The idea is to have the development tool interpret a declaration as an entry point/root if the declaration name is htmlMain.
The editor could take the value out of this declaration and forward it to the HTML preview.

I have not yet tested if the formatting/escaping in the script tag is complete.

This example (re)uses existing APIs for Fullstack App development to integrate Elm make and read from source files.
Usage of the CompilationInterface.ElmMake interface is documented at elm-fullstack/ at 78243a5db8349186698d3aecdd4ac7c83496a0e0 · elm-fullstack/elm-fullstack · GitHub

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Congratulations for this project, it’s great!

I know it would be quite a big deal, but the feature which would provide me an even greater value would be collaborative editing. It would allow using Elm Editor for (remote) pair or mob programming. That would be especially useful for training workshops. I’m using for this until now, but the Elm integration is as limited (no elm format, no elm-test, compiler output not immediately visible…) as the editor itself.


Amazing! Thanks for that :+1:

Ellie ( has an HTML page that is used to load and run the Elm application (bottom left corner). So it is possible to add flags and communicate with ports there.

@PascalLeMerrer thanks for the input, it sounds interesting. I want to learn what that means and how you do mob programming. I have not yet seen such a feature in glitch. I consulted Wikipedia on the topic and found this:

Mob programming (informally mobbing) (aka. ensemble programming) is a software development approach where the whole team works on the same thing, at the same time, in the same space, and at the same computer. This is similar to pair programming where two people sit at the same computer and collaborate on the same code at the same time.

That sounds like we don’t need to merge inputs coming from multiple users at the same time. Is that correct?

I think such a constraint could simplify an implementation a lot compared to more permissive models. So I wonder if such a constraint would fit in your training workshops.

What do you think of a solution where a user has to release control over the IDE explicitly, or the trainer has to assign control of the IDE explicitly?

Would that slow you down?
Would that be worse than your current solution with glitch?

As far as I see, Ellie has some distinct properties:

  • It limits the project to a single HTML file.
  • It limits the project to a single Elm module.

When you use the Compile function, these constraints make it possible to guess automagically:

  • Which HTML file do you want to use.
  • Which Elm module do you want to use.

However, in Elm Editor, I see none of these constraints.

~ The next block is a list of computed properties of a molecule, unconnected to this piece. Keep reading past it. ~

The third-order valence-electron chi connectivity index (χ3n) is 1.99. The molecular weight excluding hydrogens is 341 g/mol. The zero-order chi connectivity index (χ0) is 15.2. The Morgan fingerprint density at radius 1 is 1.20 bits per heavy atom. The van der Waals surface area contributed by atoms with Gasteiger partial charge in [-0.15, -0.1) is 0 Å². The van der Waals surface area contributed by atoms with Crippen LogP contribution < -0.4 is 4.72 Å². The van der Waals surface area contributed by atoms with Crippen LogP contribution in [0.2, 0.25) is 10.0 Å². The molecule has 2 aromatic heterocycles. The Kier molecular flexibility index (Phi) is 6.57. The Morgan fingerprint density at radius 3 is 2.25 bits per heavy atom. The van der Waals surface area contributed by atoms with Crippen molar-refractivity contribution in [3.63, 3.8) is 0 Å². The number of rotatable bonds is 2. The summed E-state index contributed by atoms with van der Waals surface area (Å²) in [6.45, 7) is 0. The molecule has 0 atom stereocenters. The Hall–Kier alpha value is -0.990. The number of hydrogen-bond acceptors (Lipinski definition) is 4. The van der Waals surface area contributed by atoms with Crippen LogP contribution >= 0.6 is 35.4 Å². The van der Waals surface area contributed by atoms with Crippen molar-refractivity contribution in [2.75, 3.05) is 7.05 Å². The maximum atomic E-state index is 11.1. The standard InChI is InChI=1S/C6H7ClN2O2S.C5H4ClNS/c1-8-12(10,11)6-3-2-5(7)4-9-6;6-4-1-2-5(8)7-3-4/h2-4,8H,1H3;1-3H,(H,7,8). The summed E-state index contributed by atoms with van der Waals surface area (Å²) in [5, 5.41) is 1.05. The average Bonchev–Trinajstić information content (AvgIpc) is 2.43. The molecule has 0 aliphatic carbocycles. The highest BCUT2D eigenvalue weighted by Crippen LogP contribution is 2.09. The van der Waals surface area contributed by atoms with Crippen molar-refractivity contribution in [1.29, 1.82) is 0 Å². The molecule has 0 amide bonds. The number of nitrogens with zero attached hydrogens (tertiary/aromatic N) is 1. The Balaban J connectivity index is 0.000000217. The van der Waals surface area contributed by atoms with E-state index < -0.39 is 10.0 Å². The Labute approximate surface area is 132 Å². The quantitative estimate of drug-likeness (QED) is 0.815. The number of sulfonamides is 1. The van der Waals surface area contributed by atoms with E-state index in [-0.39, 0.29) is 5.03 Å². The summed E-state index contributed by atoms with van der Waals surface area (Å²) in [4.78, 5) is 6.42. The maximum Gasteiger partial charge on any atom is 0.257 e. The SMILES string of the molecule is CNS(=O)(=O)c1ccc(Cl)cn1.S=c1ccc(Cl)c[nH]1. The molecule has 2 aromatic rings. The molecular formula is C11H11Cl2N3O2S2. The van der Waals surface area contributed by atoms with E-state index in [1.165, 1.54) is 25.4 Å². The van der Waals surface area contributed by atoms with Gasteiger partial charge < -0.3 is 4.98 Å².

What can we do in the absence of these guarantees?
Maybe we can find smarter magic to guess the user’s intent? I don’t know if that is possible, but if anybody has an idea, I’d be interested to see it.
But we don’t have to rely on that route. An alternative solution is to offer the user an interface to express their intent.

Would that work for the usage you have in mind?

It already works similarly for choosing the Elm module that to compile. Since there can be multiple Elm module files, the users already have to decide here one way or another.

Asking users to make such a choice is a tradeoff:

  • Advantage: The flexibility means supporting a wider range of use cases.
  • Disadvantage: In simpler scenarios, it slows users down.

Elm Editor has a design to mitigate that downside: Trainers can make these choices and encode them in the link or project state they hand out to students.

We already use this kind of mitigation for the decision of which file to open: Trainers can include this choice in a link. When a user follows such a link, the system opens that file on initialization. It is just automating what would have happened if the user had made that choice manually.

@viir : Glitch allows multiple persons to modify the code simultaneously. However, you’re totally right, it’s not a requirement for mob programming. As long as you can give easily the control from one participant to another, that’s OK.

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How about a configuration file (elm-editor.json?) that itself can be included in the repo? For example:

    "dir":        "/",            // The base for static content (default: "/")
    "start-page": "/index.html"   // Specify a custom HTML file (default: "/index.html")
    "output":     "/index.js"     // Specify the name of the compiled JS file (default: "/index.js")
    "optimize":   false           // Turn on optimizations to make code smaller and faster (default: false)
    "debug":      false           // Turn on the time-travelling debugger (default: false)

For static content, it could be possible to leverage “GitHub Pages”